"Haroon Mirza: Preoccupied Waveforms"
September 19 2012 - January 6 2013
“Preoccupied Waveforms” is the first New York solo show by the artist Haroon Mirza.

Mirza uses simple industrial materials to radically transform the perceptual experience of architectural space. Over the past ten years, Mirza has deployed a range of analog and digital devices to create dynamic compositions of sound and light. His performances, kinetic sculptures, and immersive installations have made him one of the most celebrated young international artists working today. Mirza was the recipient of both the 2010 Northern Art Prize in the United Kingdom and the Silver Lion Award for most promising young artist at the 54th Venice Biennale (2011).

Mirza’s work is often distinguished by its improvised use of outmoded audiovisual technologies. Turntables, speaker cabinets, monitors, and more contemporary electronic equipment are rewired and integrated into objects that recall antiquated technologies, and work together to create new visual and auditory landscapes. More recently, Mirza has expanded his work to take on entire architectural environments. Strands of LED lights, fragments of video, and amplified electricity are programmed to disrupt and destabilize the exhibition space. Mirza often incorporates references to or even works by other artists into his installations and his pieces extend beyond formal experimentation to consider the social, historical, and political conditions in which his compositions are sited.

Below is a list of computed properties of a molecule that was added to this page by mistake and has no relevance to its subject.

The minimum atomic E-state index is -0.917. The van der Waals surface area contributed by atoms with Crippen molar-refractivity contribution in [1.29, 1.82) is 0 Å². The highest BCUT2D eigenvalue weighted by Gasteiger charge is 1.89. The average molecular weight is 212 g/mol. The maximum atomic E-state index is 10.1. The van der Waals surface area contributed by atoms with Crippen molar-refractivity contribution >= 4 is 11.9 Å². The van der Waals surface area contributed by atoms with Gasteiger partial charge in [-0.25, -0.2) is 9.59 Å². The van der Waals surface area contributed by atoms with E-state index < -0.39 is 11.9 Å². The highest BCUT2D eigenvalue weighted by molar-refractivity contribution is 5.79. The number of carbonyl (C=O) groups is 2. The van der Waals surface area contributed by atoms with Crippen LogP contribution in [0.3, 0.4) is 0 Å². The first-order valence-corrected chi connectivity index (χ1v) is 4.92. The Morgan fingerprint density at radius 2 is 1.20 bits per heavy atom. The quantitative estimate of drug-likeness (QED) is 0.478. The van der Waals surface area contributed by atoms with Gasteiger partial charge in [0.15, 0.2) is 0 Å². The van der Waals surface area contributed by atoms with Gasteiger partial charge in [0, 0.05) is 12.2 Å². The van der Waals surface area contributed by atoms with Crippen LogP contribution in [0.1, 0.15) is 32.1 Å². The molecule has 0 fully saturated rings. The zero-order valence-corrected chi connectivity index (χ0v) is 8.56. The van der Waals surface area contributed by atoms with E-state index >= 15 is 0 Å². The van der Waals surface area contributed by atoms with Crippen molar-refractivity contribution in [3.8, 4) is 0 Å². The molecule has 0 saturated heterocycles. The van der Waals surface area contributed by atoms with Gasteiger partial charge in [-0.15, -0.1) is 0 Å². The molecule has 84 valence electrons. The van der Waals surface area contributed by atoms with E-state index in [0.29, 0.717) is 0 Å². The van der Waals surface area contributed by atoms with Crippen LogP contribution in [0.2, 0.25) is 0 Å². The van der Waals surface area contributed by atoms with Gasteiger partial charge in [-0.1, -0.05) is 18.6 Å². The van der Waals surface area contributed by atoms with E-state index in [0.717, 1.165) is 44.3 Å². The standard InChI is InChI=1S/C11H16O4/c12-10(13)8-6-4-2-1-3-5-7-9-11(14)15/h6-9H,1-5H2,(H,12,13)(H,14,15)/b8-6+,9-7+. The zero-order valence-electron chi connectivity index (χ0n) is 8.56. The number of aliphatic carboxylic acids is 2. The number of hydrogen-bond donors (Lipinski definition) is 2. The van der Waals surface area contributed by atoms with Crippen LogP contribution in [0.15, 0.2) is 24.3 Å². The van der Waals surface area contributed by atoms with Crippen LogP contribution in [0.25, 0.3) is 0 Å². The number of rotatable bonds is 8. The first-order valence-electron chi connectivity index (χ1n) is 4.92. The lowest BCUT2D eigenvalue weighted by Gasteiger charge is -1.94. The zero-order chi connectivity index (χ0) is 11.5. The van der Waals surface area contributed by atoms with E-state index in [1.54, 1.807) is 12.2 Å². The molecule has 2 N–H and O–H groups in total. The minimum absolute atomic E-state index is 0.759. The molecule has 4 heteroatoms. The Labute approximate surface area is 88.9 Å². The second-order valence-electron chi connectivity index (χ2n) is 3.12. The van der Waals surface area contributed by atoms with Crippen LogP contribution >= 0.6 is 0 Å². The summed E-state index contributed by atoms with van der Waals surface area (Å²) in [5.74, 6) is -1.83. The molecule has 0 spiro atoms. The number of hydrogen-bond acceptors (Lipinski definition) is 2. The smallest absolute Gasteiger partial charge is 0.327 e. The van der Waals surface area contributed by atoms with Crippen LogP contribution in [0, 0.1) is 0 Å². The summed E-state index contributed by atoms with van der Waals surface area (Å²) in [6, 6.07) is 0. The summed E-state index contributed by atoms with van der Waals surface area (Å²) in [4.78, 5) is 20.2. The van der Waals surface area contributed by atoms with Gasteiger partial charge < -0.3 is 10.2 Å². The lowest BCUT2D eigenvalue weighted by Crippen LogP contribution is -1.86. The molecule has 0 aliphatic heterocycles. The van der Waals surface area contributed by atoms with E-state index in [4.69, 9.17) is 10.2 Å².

Mirza has recently completed a trio of interrelated site-specific exhibitions: \|\|\|\| \|\|\ at the Kunst Halle Sankt Gallen in Switzerland, /\/\/\/\ /\/\ at the University of Michigan Museum of Art, and --{}{}{} {}--{}{}{}{}--{} at the Ernst Schering Foundation in Berlin. These installations, whose titles comprise typographical symbols to represent various wavelengths, each use an array of programmed devices activated throughout diverse architectural spaces. Similarly, his project for the New Museum will use LED lights, video, and remixed samples of music and sounds to dissolve and reconstruct the Studio 231 space.
New Museum curators
Courtesy the artist and New Museum, New York